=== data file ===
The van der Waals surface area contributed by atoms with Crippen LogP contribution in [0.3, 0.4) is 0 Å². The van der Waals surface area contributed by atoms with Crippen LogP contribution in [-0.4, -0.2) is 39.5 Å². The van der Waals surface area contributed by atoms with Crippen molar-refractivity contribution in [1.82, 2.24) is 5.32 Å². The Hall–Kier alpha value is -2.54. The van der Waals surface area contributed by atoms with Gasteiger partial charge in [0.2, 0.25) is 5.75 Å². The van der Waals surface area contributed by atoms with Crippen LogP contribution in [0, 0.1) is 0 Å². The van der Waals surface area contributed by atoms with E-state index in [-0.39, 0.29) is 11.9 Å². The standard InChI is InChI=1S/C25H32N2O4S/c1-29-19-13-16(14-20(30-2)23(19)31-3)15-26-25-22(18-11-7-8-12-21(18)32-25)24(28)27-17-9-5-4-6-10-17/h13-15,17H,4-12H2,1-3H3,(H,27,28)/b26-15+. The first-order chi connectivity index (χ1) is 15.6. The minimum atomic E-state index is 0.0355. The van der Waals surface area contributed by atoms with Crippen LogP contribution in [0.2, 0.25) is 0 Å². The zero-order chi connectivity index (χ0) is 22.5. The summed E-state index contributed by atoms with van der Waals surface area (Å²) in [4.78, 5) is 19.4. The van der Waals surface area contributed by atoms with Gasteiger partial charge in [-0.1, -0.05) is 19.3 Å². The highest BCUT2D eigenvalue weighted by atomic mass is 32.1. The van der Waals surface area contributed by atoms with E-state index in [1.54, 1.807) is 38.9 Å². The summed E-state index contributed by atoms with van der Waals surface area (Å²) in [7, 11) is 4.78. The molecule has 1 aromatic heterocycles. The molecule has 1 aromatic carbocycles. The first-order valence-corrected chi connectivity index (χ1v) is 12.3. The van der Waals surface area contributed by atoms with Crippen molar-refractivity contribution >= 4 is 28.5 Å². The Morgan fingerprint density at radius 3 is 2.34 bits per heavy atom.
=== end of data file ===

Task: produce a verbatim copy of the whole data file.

The van der Waals surface area contributed by atoms with Crippen LogP contribution in [0.3, 0.4) is 0 Å². The van der Waals surface area contributed by atoms with Crippen LogP contribution in [-0.4, -0.2) is 39.5 Å². The van der Waals surface area contributed by atoms with Crippen molar-refractivity contribution in [1.82, 2.24) is 5.32 Å². The Hall–Kier alpha value is -2.54. The van der Waals surface area contributed by atoms with Gasteiger partial charge in [0.2, 0.25) is 5.75 Å². The van der Waals surface area contributed by atoms with Crippen LogP contribution in [0, 0.1) is 0 Å². The van der Waals surface area contributed by atoms with E-state index in [-0.39, 0.29) is 11.9 Å². The standard InChI is InChI=1S/C25H32N2O4S/c1-29-19-13-16(14-20(30-2)23(19)31-3)15-26-25-22(18-11-7-8-12-21(18)32-25)24(28)27-17-9-5-4-6-10-17/h13-15,17H,4-12H2,1-3H3,(H,27,28)/b26-15+. The first-order chi connectivity index (χ1) is 15.6. The minimum atomic E-state index is 0.0355. The van der Waals surface area contributed by atoms with Crippen LogP contribution in [0.2, 0.25) is 0 Å². The zero-order chi connectivity index (χ0) is 22.5. The summed E-state index contributed by atoms with van der Waals surface area (Å²) in [4.78, 5) is 19.4. The van der Waals surface area contributed by atoms with Gasteiger partial charge in [-0.1, -0.05) is 19.3 Å². The highest BCUT2D eigenvalue weighted by atomic mass is 32.1. The van der Waals surface area contributed by atoms with E-state index in [1.54, 1.807) is 38.9 Å². The summed E-state index contributed by atoms with van der Waals surface area (Å²) in [7, 11) is 4.78. The molecule has 1 aromatic heterocycles. The molecule has 1 aromatic carbocycles. The first-order valence-corrected chi connectivity index (χ1v) is 12.3. The van der Waals surface area contributed by atoms with Crippen molar-refractivity contribution >= 4 is 28.5 Å². The Morgan fingerprint density at radius 3 is 2.34 bits per heavy atom.